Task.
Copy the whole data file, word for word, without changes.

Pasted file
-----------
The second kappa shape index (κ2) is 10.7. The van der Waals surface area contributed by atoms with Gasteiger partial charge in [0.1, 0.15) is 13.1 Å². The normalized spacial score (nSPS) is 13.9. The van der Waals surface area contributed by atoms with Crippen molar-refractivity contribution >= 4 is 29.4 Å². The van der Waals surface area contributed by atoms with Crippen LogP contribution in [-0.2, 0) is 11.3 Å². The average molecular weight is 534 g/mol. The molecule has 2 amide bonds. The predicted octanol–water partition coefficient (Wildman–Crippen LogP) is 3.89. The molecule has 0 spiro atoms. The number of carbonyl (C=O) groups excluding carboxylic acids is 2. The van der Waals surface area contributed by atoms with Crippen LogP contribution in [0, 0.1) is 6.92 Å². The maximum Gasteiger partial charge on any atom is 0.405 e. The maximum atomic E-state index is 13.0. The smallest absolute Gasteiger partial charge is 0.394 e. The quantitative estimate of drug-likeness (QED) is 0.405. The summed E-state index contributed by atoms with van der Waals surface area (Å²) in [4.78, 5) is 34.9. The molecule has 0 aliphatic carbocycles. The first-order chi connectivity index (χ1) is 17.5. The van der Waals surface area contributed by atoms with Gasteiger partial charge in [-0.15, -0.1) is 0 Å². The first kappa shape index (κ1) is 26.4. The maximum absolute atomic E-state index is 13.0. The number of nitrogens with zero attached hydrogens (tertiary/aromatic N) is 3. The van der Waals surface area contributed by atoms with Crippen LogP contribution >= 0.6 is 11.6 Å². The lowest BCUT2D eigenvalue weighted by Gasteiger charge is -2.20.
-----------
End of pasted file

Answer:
The second kappa shape index (κ2) is 10.7. The van der Waals surface area contributed by atoms with Gasteiger partial charge in [0.1, 0.15) is 13.1 Å². The normalized spacial score (nSPS) is 13.9. The van der Waals surface area contributed by atoms with Crippen molar-refractivity contribution >= 4 is 29.4 Å². The van der Waals surface area contributed by atoms with Crippen LogP contribution in [-0.2, 0) is 11.3 Å². The average molecular weight is 534 g/mol. The molecule has 2 amide bonds. The predicted octanol–water partition coefficient (Wildman–Crippen LogP) is 3.89. The molecule has 0 spiro atoms. The number of carbonyl (C=O) groups excluding carboxylic acids is 2. The van der Waals surface area contributed by atoms with Crippen LogP contribution in [0, 0.1) is 6.92 Å². The maximum Gasteiger partial charge on any atom is 0.405 e. The maximum atomic E-state index is 13.0. The smallest absolute Gasteiger partial charge is 0.394 e. The quantitative estimate of drug-likeness (QED) is 0.405. The summed E-state index contributed by atoms with van der Waals surface area (Å²) in [4.78, 5) is 34.9. The molecule has 0 aliphatic carbocycles. The first-order chi connectivity index (χ1) is 17.5. The van der Waals surface area contributed by atoms with Gasteiger partial charge in [-0.15, -0.1) is 0 Å². The first kappa shape index (κ1) is 26.4. The maximum absolute atomic E-state index is 13.0. The number of nitrogens with zero attached hydrogens (tertiary/aromatic N) is 3. The van der Waals surface area contributed by atoms with Crippen LogP contribution >= 0.6 is 11.6 Å². The lowest BCUT2D eigenvalue weighted by Gasteiger charge is -2.20.